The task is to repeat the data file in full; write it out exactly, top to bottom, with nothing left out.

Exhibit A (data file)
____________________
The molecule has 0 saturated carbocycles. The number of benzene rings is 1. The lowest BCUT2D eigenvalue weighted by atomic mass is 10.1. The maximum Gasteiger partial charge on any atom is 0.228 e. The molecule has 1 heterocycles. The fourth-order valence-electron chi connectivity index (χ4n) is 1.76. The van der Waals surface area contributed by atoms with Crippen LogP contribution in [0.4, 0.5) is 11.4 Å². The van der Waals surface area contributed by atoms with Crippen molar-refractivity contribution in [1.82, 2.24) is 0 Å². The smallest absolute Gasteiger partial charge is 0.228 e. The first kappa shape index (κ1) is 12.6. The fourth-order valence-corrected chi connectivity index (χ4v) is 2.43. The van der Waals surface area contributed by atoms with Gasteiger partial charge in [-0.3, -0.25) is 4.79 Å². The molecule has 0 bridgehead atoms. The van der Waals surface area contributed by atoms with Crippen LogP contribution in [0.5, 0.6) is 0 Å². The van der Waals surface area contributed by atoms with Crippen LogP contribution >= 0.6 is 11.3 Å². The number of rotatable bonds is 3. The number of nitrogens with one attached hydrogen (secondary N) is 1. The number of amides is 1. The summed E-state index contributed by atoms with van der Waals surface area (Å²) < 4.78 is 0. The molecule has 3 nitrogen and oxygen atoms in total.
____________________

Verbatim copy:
The molecule has 0 saturated carbocycles. The number of benzene rings is 1. The lowest BCUT2D eigenvalue weighted by atomic mass is 10.1. The maximum Gasteiger partial charge on any atom is 0.228 e. The molecule has 1 heterocycles. The fourth-order valence-electron chi connectivity index (χ4n) is 1.76. The van der Waals surface area contributed by atoms with Crippen LogP contribution in [0.4, 0.5) is 11.4 Å². The van der Waals surface area contributed by atoms with Crippen molar-refractivity contribution in [1.82, 2.24) is 0 Å². The smallest absolute Gasteiger partial charge is 0.228 e. The first kappa shape index (κ1) is 12.6. The fourth-order valence-corrected chi connectivity index (χ4v) is 2.43. The van der Waals surface area contributed by atoms with Gasteiger partial charge in [-0.3, -0.25) is 4.79 Å². The molecule has 0 bridgehead atoms. The van der Waals surface area contributed by atoms with Crippen LogP contribution in [0.5, 0.6) is 0 Å². The van der Waals surface area contributed by atoms with Crippen LogP contribution >= 0.6 is 11.3 Å². The number of rotatable bonds is 3. The number of nitrogens with one attached hydrogen (secondary N) is 1. The number of amides is 1. The summed E-state index contributed by atoms with van der Waals surface area (Å²) < 4.78 is 0. The molecule has 3 nitrogen and oxygen atoms in total.